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Improving the Safety and Quality of Fresh Fruits and Vegetables: A Training Manual for Trainers

Authors: 
James W. Rushing, PhD, Professor Emeritus Clemson University,
Elizabeth A. Bihn, PhD, Cornell University,
Amy E. Brown, PhD, University of Maryland,
Capt. Thomas Hill, MPH, Food and Drug Administration,
John W. Jones, PhD, U.S. Food and Drug Administration,
Y. Martin Lo, PhD, University of Maryland,
Sherri A. McGarry, MS, U.S. Food and Drug Administration,
Joyce Saltsman, PhD, U.S. Food and Drug Administration,
Michelle Smith, PhD, U.S. Food and Drug Administration,
Trevor V. Suslow, PhD, University of California-Davis
Organizational Authors: 
Joint Institute for Food Safety and Applied Nutrition,
University of Maryland,
US Food and Drug Administration (FDA)
Year Published: 
2010
This manual was developed to serve as the basis for JIFSAN and other training programs for GAP and GMP of fresh fruits and vegetables. It provides uniform, broadbased scientific and practical information in a Train-the-Trainer approach. Although the primary user of this manual is the JIFSAN training team, the intent is that there will be many secondary users that would include managers of production and handling operations, Extension workers, and anyone else who has the responsibility of conducting food safety training for fresh fruits and vegetables. Thus the first objective of the manual is to provide a teaching tool that serves as the foundation for JIFSAN to train trainers in countries that export foods to the U.S and the second objective is to provide a resource that assists these newly trained trainers with developing and conducting their own courses.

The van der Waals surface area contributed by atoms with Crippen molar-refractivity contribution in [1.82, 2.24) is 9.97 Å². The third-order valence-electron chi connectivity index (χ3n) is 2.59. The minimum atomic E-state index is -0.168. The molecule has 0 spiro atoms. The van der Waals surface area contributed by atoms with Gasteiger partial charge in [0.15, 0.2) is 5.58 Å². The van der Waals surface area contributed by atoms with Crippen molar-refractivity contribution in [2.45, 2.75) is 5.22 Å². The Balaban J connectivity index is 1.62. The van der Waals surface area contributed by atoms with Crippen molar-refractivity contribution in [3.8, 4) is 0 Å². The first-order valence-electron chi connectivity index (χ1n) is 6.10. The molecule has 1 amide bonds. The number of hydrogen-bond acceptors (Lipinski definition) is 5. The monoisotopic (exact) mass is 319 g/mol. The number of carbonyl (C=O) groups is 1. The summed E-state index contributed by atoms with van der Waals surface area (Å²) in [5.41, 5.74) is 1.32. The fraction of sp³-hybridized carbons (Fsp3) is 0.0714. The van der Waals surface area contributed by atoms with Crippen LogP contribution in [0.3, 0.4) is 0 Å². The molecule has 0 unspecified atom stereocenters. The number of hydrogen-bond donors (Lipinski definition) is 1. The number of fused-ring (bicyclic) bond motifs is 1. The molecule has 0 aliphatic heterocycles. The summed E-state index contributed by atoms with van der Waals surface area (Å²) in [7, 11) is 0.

The scope of information provided in this manual is international. The principles of safe production and handling presented herein will apply uniformly throughout the world, including areas within the U.S. It addresses microbiological, chemical and physical hazards that exist everywhere and offers the best available information for controlling these hazards. This training manual focuses on risk reduction, not risk elimination. Current technologies cannot eliminate all potential food safety risks associated with the consumption of raw produce. Instructors and trainees should work together during the course to identify risks and practical management strategies for reducing those risks.
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